Texas A&M University-Corpus Christi will use its unmanned aircraft system platform to map both main campus and Momentum campus infrastructure after receiving approval from the Federal Aviation Administration.
The “Island University” said Friday that its geographic information science and geospatial surveying engineering students have helped with projects in areas such as utility mapping and boundary delineation.
“Each aerial flight conducted by a student saves the University around $1,500 and provides the university students with real life experiences,” said Kathryn Funk-Baxter, executive vice president for finance and administration.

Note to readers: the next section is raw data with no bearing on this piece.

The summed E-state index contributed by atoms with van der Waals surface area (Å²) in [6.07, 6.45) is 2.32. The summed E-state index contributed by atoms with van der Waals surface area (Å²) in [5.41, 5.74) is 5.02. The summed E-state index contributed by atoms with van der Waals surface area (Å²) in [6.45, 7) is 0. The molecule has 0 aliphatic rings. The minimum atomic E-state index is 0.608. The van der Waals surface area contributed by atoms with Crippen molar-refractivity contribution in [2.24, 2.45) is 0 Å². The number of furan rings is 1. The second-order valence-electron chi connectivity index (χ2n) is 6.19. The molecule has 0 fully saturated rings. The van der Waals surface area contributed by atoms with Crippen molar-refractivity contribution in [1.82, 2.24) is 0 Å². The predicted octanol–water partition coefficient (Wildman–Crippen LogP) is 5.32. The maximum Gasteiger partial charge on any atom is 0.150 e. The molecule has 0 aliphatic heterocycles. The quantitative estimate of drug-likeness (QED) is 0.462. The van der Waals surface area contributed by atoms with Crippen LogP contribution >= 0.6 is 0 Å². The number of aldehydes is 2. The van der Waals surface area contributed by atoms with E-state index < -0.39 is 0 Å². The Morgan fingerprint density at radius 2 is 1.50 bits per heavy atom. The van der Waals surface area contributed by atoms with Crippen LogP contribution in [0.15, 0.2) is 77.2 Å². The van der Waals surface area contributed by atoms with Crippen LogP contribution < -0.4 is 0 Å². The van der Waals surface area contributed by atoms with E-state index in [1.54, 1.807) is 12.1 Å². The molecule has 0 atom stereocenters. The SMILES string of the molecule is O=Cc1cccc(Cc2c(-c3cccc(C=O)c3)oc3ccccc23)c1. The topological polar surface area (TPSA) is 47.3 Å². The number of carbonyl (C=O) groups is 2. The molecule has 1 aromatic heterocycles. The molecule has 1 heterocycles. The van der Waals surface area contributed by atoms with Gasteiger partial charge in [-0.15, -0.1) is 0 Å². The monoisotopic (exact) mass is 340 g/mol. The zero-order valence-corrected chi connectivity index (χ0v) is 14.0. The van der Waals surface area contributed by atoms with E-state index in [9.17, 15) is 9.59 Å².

“When they do an aerial survey using ground control GPS coordinates to acquire survey grade data, this would likely result in a savings of up to $200,000 had the survey been contracted by a firm to perform.”
Michael Starek, assistant professor of GIS and GSEN, said the gathered imagery will be used to create three-dimensional models of infrastructure and detect potential shoreline hazards to the island campus.